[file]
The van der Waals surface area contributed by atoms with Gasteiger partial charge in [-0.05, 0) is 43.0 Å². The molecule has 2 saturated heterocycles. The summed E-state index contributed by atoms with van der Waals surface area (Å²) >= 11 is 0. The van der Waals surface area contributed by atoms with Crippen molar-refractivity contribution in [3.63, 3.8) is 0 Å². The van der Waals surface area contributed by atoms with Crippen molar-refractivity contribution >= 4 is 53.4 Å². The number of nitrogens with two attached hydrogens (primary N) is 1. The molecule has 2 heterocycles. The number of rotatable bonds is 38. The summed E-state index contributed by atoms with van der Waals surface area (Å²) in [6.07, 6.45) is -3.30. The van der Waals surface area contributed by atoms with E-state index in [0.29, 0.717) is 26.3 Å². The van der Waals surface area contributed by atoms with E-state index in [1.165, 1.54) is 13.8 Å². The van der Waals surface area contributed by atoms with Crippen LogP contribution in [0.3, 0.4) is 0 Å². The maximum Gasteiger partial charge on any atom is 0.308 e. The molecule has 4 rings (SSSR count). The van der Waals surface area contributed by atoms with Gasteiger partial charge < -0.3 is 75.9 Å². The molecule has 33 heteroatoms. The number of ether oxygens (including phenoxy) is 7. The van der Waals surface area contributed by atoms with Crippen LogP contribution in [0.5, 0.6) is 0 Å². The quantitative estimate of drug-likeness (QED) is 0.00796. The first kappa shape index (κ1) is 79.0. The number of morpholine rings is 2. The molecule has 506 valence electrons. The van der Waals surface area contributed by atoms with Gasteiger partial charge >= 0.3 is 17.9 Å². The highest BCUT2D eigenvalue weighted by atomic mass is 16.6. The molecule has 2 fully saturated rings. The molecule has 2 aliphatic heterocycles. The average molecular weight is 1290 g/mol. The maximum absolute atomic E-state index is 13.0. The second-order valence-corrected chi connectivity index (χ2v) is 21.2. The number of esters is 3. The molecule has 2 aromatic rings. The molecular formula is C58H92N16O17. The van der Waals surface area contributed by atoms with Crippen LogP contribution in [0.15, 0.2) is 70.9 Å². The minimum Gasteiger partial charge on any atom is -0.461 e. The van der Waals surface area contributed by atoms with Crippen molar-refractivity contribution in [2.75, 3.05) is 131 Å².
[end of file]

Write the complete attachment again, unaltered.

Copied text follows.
The van der Waals surface area contributed by atoms with Gasteiger partial charge in [-0.05, 0) is 43.0 Å². The molecule has 2 saturated heterocycles. The summed E-state index contributed by atoms with van der Waals surface area (Å²) >= 11 is 0. The van der Waals surface area contributed by atoms with Crippen molar-refractivity contribution in [3.63, 3.8) is 0 Å². The van der Waals surface area contributed by atoms with Crippen molar-refractivity contribution >= 4 is 53.4 Å². The number of nitrogens with two attached hydrogens (primary N) is 1. The molecule has 2 heterocycles. The number of rotatable bonds is 38. The summed E-state index contributed by atoms with van der Waals surface area (Å²) in [6.07, 6.45) is -3.30. The van der Waals surface area contributed by atoms with E-state index in [0.29, 0.717) is 26.3 Å². The van der Waals surface area contributed by atoms with E-state index in [1.165, 1.54) is 13.8 Å². The van der Waals surface area contributed by atoms with Crippen LogP contribution in [0.3, 0.4) is 0 Å². The maximum Gasteiger partial charge on any atom is 0.308 e. The molecule has 4 rings (SSSR count). The van der Waals surface area contributed by atoms with Gasteiger partial charge < -0.3 is 75.9 Å². The molecule has 33 heteroatoms. The number of ether oxygens (including phenoxy) is 7. The van der Waals surface area contributed by atoms with Crippen LogP contribution in [0.5, 0.6) is 0 Å². The quantitative estimate of drug-likeness (QED) is 0.00796. The first kappa shape index (κ1) is 79.0. The number of morpholine rings is 2. The molecule has 506 valence electrons. The van der Waals surface area contributed by atoms with Gasteiger partial charge >= 0.3 is 17.9 Å². The highest BCUT2D eigenvalue weighted by atomic mass is 16.6. The molecule has 2 fully saturated rings. The molecule has 2 aliphatic heterocycles. The average molecular weight is 1290 g/mol. The maximum absolute atomic E-state index is 13.0. The second-order valence-corrected chi connectivity index (χ2v) is 21.2. The number of esters is 3. The molecule has 2 aromatic rings. The molecular formula is C58H92N16O17. The van der Waals surface area contributed by atoms with Crippen LogP contribution in [0.15, 0.2) is 70.9 Å². The minimum Gasteiger partial charge on any atom is -0.461 e. The van der Waals surface area contributed by atoms with Crippen molar-refractivity contribution in [2.75, 3.05) is 131 Å².